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Yorkdale Mall on Toronto, Saturday December 15, 2012. (J.P. MOCZULSKI For The Globe and Mail)
Yorkdale Mall on Toronto, Saturday December 15, 2012. (J.P. MOCZULSKI For The Globe and Mail)

Driving Concerns

Is it breaking the law to run a stop sign in a shopping mall? Add to ...

Is a driver is breaking the law by not stopping at a stop sign in a shopping mall parking lot in Quebec? Is the shopping mall considered private property and therefore not bound by road laws? – Pompeo, Montreal

In Quebec, the law saying you have to stop at a stop sign doesn’t apply on private property – but you’ll still get a hefty fine if you get caught.

Section 368 of the Highway Safety Code – obligation to stop in front of a stop sign – applies only on a public roadway,” Montreal Police said in an e-mail. “However, if a motorist is driving dangerously at a mall, a police officer may charge them with Section 327 of the same act, with a fine of $1,000 plus costs.”

That section prohibits “any rate of speed or any action that can endanger human life and safety or property.” It applies anywhere public traffic is allowed.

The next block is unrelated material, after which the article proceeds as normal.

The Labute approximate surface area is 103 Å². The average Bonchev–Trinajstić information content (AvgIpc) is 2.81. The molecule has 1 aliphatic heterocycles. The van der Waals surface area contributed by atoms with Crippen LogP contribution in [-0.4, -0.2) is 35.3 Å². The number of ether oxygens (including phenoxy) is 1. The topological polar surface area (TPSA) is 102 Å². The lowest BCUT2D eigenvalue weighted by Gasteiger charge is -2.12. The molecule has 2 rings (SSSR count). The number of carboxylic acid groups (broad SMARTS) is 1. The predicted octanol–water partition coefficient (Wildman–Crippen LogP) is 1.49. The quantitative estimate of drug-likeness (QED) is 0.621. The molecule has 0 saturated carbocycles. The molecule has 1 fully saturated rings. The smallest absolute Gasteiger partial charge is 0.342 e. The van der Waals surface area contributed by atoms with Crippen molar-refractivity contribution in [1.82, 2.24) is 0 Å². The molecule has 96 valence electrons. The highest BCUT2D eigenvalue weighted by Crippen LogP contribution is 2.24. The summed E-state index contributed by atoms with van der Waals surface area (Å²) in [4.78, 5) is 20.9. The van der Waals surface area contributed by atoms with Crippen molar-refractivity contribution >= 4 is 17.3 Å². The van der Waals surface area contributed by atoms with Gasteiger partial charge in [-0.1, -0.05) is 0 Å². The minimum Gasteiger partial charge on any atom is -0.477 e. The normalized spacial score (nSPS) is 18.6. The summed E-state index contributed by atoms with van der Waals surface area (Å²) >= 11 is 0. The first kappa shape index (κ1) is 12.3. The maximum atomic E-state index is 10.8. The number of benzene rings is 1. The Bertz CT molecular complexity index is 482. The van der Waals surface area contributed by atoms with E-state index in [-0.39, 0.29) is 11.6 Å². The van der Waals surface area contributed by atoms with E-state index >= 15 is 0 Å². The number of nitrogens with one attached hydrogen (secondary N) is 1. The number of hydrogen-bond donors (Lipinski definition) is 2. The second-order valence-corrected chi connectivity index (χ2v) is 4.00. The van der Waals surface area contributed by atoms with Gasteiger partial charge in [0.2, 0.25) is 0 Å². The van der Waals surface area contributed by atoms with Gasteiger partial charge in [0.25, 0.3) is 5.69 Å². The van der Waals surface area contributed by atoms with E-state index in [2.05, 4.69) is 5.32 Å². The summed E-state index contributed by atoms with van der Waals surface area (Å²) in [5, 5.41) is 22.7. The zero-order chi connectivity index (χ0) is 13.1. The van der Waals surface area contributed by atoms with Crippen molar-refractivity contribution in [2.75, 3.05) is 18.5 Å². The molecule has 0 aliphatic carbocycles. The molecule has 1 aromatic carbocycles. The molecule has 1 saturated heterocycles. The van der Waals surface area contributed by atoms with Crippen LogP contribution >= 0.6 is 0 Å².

Ontario is the only province where none of the rules apply on private property. In fact, you can drive without a licence in a parking lot there.

In other provinces, the rules apply on private property. Quebec has some exceptions – some rules apply on private property and others, like the distracted driving law, don’t.

But in all the provinces, you could potentially be charged with dangerous operation of a motor vehicle under the Criminal Code anywhere, especially if you hit something or someone.

Have a driving question? Send it to globedrive@globeandmail.com. Canada’s a big place, so let us know where you are so we can find the answer for your city and province.

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